Published on May 27th, 2015 |18
Office/retail mid-rise project planned for Garden Hills Center site
The development plans call for 119,656 square feet of office space on six floors and a six-story parking deck with 425 spaces. The total retail space is 15,174 square feet on two stories, which includes the two-story bank.
The bank is built into the building, but functions like an out parcel. The bank and retail spaces are on the same levels as the top two floors of the six-story parking deck, four levels of which are below the Peachtree Road frontage. The total office and retail space is 134,830 square feet.
The main entrance into the development will be via a new driveway curb cut on Peachtree Road that will provide entrance and exit drives that circle around the bank facility to a parking deck entrance. The parking deck also has access on Rumson Road.
While there are no retail or bank tenants presently lined up for the spaces, Brand Properties has said it is working on pre-leasing the spaces, including talking to several banks. Brand Properties CEO Brand Morgan told BuckheadView, “We are definitely pursuing a nice restaurant, but nothing is finalized.”
The only tenant commitment that is finalized is that Brand Properties will be moving its headquarters offices into the office space.
The property at 2815-2839 Peachtree Road is next to the Fellini’s and La Fonda restaurants and just north of the intersection of Peachtree and Rumson roads. The new building will wrap around the back of the two existing restaurants.
BuckheadView became aware of the new development plans at the Tuesday night meeting of the Zoning Committee of Neighborhood Planning Unit-B.
Brand Properties is on the agenda to bring its plans for the new development before that committee next month.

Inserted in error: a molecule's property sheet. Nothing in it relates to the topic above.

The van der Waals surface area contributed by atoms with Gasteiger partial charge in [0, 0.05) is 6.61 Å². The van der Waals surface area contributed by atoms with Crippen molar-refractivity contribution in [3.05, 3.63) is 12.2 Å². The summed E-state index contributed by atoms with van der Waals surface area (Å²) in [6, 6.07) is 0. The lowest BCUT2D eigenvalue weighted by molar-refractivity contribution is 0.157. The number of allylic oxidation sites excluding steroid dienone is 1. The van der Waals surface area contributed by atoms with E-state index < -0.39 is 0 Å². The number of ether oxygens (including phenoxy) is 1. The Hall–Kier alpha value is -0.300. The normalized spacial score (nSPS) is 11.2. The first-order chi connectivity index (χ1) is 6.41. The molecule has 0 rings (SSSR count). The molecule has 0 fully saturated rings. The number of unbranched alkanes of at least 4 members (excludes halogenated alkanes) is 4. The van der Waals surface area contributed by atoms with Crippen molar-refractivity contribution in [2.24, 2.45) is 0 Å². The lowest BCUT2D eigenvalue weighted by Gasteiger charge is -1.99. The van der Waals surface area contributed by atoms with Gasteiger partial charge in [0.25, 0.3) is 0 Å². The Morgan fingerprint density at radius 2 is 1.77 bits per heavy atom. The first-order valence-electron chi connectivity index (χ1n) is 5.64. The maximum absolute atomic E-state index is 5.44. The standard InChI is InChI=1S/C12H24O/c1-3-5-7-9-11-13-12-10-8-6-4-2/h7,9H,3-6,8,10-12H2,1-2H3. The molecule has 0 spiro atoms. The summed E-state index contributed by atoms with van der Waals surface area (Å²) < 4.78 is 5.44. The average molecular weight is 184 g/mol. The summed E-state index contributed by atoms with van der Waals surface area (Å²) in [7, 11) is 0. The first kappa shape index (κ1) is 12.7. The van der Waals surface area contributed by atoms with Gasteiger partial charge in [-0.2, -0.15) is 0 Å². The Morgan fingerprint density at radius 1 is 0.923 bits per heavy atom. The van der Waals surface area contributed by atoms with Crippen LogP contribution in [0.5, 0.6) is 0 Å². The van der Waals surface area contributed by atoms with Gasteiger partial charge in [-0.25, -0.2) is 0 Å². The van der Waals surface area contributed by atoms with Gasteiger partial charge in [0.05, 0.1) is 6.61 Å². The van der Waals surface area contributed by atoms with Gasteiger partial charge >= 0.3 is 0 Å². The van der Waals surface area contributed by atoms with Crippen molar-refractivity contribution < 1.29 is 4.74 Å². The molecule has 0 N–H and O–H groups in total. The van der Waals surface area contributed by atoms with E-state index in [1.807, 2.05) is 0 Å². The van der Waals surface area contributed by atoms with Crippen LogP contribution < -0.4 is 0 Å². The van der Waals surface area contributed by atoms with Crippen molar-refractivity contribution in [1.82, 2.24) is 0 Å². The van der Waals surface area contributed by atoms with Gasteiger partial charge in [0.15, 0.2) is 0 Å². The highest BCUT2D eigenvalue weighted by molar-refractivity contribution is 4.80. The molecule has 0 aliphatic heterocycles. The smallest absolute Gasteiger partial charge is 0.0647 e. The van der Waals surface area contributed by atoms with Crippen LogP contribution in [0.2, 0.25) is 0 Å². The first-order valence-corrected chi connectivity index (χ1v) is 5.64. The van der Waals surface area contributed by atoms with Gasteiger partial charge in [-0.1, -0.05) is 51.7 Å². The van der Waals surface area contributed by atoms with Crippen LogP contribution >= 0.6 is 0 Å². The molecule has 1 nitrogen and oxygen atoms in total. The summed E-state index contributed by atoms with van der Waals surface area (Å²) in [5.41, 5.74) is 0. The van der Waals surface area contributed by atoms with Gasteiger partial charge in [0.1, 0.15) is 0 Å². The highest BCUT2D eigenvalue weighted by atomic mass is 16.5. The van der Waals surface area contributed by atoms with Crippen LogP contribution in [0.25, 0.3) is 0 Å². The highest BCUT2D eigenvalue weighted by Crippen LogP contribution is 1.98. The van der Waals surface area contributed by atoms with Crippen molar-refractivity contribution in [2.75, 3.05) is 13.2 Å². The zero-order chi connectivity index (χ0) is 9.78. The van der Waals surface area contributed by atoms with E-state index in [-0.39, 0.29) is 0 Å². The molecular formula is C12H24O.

Morgan confirmed to BuckheadView that the development is on the NPU-B Zoning agenda for June, but added, “We are not looking to move faster than the neighborhood feels comfortable with, so we may push that back a month if requested to do so.”
BuckheadView was told that Brand Properties met with representatives of the Garden Hills neighborhood on Friday, May 22, and showed them the plans for the development.
Michael Isaacs, the Garden Hills representative on the NPU-B Zoning Committee told BuckheadView that the neighborhood was reviewing the plans, but it was too early to comment on any concerns about the development. He did indicate there is interest in seeing that the façade of the parking deck facing neighboring residential units is pleasant to look at.
Asked if there is a target date to begin construction of the new development, Morgan told BuckheadView, “It is too early to start setting construction start dates.” He indicated the plan is to have much of the space pre-leased before construction begins.
Morgan said that Wakefield Beasley will be the architect on the project, but that no construction contractor has been identified. He also indicated that construction financing would not be through Brand Bank. “We do not use Brand Bank for construction loans,” he stated.
Brand Properties applied May 5 with the city of Atlanta to change the zoning on the property from the C-1-C (Community Business-Conditional District) to MRC-2 (Mixed Residential Commercial District), which was heard on first read by the City Council’s Zoning Committee on May 27.
The MRC District is designed to create districts that promote a mixture of residential and commercial uses. It was intended to be an alternative to the existing commercial districts. The rezoning requires going before the affected NPU, in this case NPU-B, for approval.
On March 16, BuckheadView reported that heavy equipment had begun tearing into the fire-damaged and abandoned Garden Hills Shopping Center, former home of the Garden Hills Cinema and Peachtree Bikes, along with other tenants.
On December 2013, a fire that started in the Peachtree Bikes store, ended up closing for good six stores in the building—at least at that location. Most have moved elsewhere but the building remained an eyesore for more than a year.
Now the building is totally gone and today the site is a grassy, park-like landscape. BuckheadView counted about 15-16 new trees that have been planted there, a very large amount of sod and a retention pond had been added to the site awaiting the redevelopment.